The programme acts as a catalyst in building leaders for better India, creating awareness and empowering the youth through the parliament sessions where they can come together, think, discuss and debate on various issues including education and health, electoral and political reforms, judicial and police reforms, local governments and citizen-centred governance, governance reforms, instruments of accountability and public policy reforms. These sessions then help prepare solutions for problems India is facing now and advocates for new policies and solutions to major policies. Sessions on these above topics are conducted across India, especially in universities and colleges.

(For more information, visit here)

4. Bharatiya Chhatra Sansad (Indian Students Parliament)

Bharatiya Chhatra Sansad (Indian Student Parliament) was initiated by Rahul V Karad in 2011, wherein students from across the country can be sensitised about entering into public life or embracing active politics. These sessions ignite the spirit of politics in the youth of today and inculcate public-spirited and socially sensitive values during their formative years. The initiative aims to raise the extent of sensitivity, awareness, involvement, responsiveness, access and say of youth in political and democratic processes so that a healthy democratic system is evolved to produce competent public leaders and policy makers from the grassroots and from all walks of life.

The sessions provide lessons on the functioning of a democracy and encourage students to serve society by entering public life and attaining leadership roles. It is aimed at enhancing the role and relevance of youth in democratic institutions including political parties, social organisations, colleges, universities and public institutions. We are trying to create an environment so that committed, educated and spirited youth can participate in democratic polity and contribute towards evolving a healthy, democratic system.

(For more information, visit here)

5. The Youth Parliament Foundation

The YP Foundation is a support organisation for young people in India. It was established in July 2002 by social entrepreneur Ishita Chaudhry with support from the India Habitat Centre, New Delhi. In 2007, The Youth Parliament was legally incorporated as ‘The YP Foundation’ — a charitable trust working with the express mandate of developing innovative ventures by young minds, facilitating leadership skills and thinking power and increasing awareness on issues of global importance amongst young people.

The YP is a not-for-profit, non-political, support and learning organisation committed to developing the uninhibited expression of young people with the aim of sustaining a platform that enables them to be effective and expressive agents of change.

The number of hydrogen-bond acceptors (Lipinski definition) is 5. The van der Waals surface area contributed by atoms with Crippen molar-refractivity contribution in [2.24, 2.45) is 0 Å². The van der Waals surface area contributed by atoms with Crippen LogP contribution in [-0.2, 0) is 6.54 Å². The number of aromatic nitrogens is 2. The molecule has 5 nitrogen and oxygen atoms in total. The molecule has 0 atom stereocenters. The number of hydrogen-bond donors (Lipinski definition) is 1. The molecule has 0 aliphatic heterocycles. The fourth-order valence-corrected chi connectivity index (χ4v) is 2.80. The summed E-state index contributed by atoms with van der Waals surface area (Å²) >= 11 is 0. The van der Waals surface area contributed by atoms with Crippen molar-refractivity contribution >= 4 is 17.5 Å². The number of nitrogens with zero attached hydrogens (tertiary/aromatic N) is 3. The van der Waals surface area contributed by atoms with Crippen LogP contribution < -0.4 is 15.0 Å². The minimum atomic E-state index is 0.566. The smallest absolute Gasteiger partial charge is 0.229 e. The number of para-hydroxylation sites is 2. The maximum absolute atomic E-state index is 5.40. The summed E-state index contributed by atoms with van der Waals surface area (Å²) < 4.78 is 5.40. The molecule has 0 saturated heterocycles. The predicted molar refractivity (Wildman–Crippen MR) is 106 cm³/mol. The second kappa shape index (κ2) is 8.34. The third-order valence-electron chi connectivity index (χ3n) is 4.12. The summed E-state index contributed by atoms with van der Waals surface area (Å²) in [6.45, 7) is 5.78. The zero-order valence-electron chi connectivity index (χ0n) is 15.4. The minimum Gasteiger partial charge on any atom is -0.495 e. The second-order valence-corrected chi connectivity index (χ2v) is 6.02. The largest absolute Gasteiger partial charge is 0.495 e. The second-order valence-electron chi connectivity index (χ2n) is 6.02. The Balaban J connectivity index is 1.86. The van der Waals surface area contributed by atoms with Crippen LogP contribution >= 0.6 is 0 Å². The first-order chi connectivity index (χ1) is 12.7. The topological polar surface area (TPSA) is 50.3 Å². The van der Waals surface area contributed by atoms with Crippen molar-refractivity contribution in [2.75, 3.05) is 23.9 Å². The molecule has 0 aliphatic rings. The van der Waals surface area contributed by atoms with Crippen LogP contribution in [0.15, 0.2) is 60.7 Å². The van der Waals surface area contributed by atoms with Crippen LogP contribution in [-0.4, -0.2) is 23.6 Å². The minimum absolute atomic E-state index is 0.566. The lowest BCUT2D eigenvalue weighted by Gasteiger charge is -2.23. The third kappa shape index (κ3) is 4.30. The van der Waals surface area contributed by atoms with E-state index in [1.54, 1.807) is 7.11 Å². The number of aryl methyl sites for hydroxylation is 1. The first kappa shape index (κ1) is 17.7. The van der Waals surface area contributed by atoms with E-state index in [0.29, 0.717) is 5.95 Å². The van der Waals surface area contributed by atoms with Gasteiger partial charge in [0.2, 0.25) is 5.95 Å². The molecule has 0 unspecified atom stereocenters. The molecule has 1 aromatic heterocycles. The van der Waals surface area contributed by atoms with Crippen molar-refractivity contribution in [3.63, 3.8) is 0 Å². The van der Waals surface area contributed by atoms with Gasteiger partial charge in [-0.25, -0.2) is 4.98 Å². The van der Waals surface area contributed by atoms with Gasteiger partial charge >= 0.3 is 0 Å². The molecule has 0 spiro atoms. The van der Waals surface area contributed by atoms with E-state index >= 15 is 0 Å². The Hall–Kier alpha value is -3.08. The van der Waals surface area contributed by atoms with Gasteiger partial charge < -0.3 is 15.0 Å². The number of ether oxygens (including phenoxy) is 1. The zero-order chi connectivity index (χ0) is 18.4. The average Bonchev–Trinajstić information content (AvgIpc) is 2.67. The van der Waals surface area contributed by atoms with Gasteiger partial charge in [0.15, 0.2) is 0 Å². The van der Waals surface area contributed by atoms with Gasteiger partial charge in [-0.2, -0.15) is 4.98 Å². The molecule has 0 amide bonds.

The organisation funds and supports innovative work by young people between 13-28 years of age, by providing them with a resource base to conceptualise and execute their own projects and initiatives in socio-cultural, economic, legal or environmental issues that they are passionate about. It has supported work in multiple fields through varied mediums such as community initiatives, performing and visual arts, literary and research projects, interactive workshops, policy and government interaction and research and advocacy work amongst others.

(For more information, visit here)

6. Indian Youth Parliament

Indian Youth Parliament (IYP) is a platform where youth from all ideologies share their opinions. It works as an awakening dialog in Rajasthan to evolve future young brains. It seeks to transform the outlook of young minds for their involvement and access in social causes. It helps to nurture the dreams and aspirations of young and resurgent faces of the state, in order to strengthen the foundation of youth as a whole. It imparts pragmatic training to prepare the youth for the political and social scenario.

It encourages the youth to serve the society by entering into public life and assuming vivid roles accordingly. IYP conducts a very unique and nationally significant one-day annual Youth Assembly in the month of April and the Indian Youth Parliament for three days on 15th to 17th September every year, on the occasion of World Democracy Day. It is a team of 150 people, working aggressively towards the implementation of such practices that can help the nation grow in a positive direction.

(For more information, visit here)

7. National Women’s Parliament

National Women’s Parliament is organised by Andhra Pradesh Legislative Assembly with the theme of ‘Empowering Women — Strengthening Democracy’. The vision of NWP is to enable and encourage social, political and economic empowerment of women in all strata of society. One of the objectives of National Women’s Parliament is to generate new ideas, concepts, theories and ideologies for women empowerment. National Women’s Parliament 2017 connected over 10,000 higher secondary girls with eminent women personalities.

The three-day event saw girl students connecting with 401 women legislators, 91 women Members of Parliament and 300 social and corporate women leaders of India and overseas. National Women’s Parliament was truly a one-of-its-kind event, with which also came challenges to introduce people to this event. These women leaders share their experience and connect with over 10,000 socially and politically sensitive young girls. The NWP also confers the ‘International Woman Icon of the World’ award and 12 Best Young Achievers’ Awards to women who have excelled in different fields.